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June 5, 2012 Comments Off on How Much is Too Much for a Cocktail? Views: 1410 Food, Grub & Grog, Living

How Much is Too Much for a Cocktail?

I always had the attitude that if you can’t afford to tip for great service, then you should get a bottle of booze from your local liquor store, make yourself a martini at home and chat with people on Grindr.  You should not go out and purchase booze at your local watering hole and stiff your bartender.  I think that attitude has changed for me.  I have bartended in a gazillion different concepts over the years from bars that have just opened to bars that have been in operation since Stonewall.  Do you want to know how the bars stay open for 30 plus years?  They don’t screw their guests.  I am not sure what it is about simple profit and loss costing that bar managers have such trouble with when understanding what retail price to set in order to reach a profitable cost of goods percentage.  Maybe I should take my 15+ years in P&L management experience and just keep my mouth shut, which is what I usually do when I am in a bartending role.  The following opinion is not due to one instance or one bar.  This is something I have seen over the years which has been the undoing of many places.

For me, I feel it is reasonable to pay up to $6 for a well or rail drink.  I would pay $7-8 for call or premium booze.  I would pay up to $10 for top shelf.  I think those are reasonable.  I would pay up to $12 for a martini/manhattan/multiple liquor cocktail.  I worked at a gay sports bar in DC during the grand opening months.  The prices were comparable to those I have just mentioned, then midway through my shift one night that all changed.  Apparently, the manager was adjusting all the prices in the POS during the busy friday night rush.  Jack Daniels had been $7.50 all night.  I had a guest returning to the bar for his fourth Jack and Coke, I turned to him and said, “Hey baby, that’s $7.50.”  He handed me $10 and walked away.  I turned to ring in the sale and it rings up $9.  Sure, he gave me enough money to cover that, but is that the right thing to do?  I was always taught that a guest-first-focus leads to increasing sales.  I feel like this approach had nothing to do with that motto.  There was no communication with me as to a pricing change as I could inform the guest of this.  There was no reason to increase the price.  Jack Daniels did not jump in price at the wholesale cost.  Needless to say, the bar business dropped significantly after word got out about the change.  They struggled immensely until they lowered prices and a new nightclub opened across the street.  It became the pre-funk spot.  Lowering prices alone was not enough to court the lost guests.  It was a slap in the face to the consumer and showed signs of gross mismanagement.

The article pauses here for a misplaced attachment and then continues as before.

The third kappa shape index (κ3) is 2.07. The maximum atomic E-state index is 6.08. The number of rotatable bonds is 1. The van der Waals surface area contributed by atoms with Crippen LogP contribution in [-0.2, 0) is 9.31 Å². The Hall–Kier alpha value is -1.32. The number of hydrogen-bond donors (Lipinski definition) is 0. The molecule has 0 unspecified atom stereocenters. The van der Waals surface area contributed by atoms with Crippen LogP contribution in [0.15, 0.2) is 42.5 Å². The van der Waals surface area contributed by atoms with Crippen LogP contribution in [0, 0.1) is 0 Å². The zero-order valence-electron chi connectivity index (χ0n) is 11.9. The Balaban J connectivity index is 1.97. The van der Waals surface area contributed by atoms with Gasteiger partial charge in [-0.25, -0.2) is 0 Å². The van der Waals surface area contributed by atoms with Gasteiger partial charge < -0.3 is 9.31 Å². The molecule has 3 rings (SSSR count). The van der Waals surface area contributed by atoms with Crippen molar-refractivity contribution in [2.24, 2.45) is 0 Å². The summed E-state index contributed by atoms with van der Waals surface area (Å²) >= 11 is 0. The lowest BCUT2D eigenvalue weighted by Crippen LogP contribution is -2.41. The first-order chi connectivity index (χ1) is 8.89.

There is a concept in basic business marketing called an SPR- Street Pricing Report.  If you want to open a bar that competes for a target market, then you conduct your street pricing research by going to all the bars who are competing for the same market and pricing their product.  You do NOT want to price yourself out of the market.  You combine that data with your cost of goods budget.  It is not rocket science.  There is nothing more embarrassing for me than knowing something is way overpriced then having to tell the guest their total.  We are the front line.  We are your salesmen.  We are your guest relations.  We also hear all the bitching about pricing.  I have told people, “Sorry honey, that is way overpriced.  Don’t worry about tipping me.”  There are better ways to make a profit without raising prices.  Are you ready bars?  HIRE SEASONED MANAGERS!!!

There is an old management philosophy that holds true in practice.  “You can increase sales by $10 to make $1 in profit, or you can cut $1 in costs to make $10 in profit.”  It is easier to control your costs than it is to raise sales.  The killers to a business are spending more in product and labor to make a few sales.  I know I am getting too back of house for most of you, but it frustrates me when I see poor operations.  The community deserves awesome new venues to patronize.  If the business runs at a profit, I can guarantee the money will flow back to the community in the form of sponsorships/donations/fundraiser etc.  We don’t need to gouge our community’s pocketbook to make a profit.  We need to run the businesses as business professionals behind the scenes.

Pride is coming!  Bars/Nightclubs have a lot going on.  There are sure to be cover charges for all the entertainment booked.  They aren’t cheap.  How much are you willing to pay for a night out?  As more bars/nightclubs are on the horizon for Seattle, now is the time to get our shit together with our products/services so we can be around in 20-25 years.

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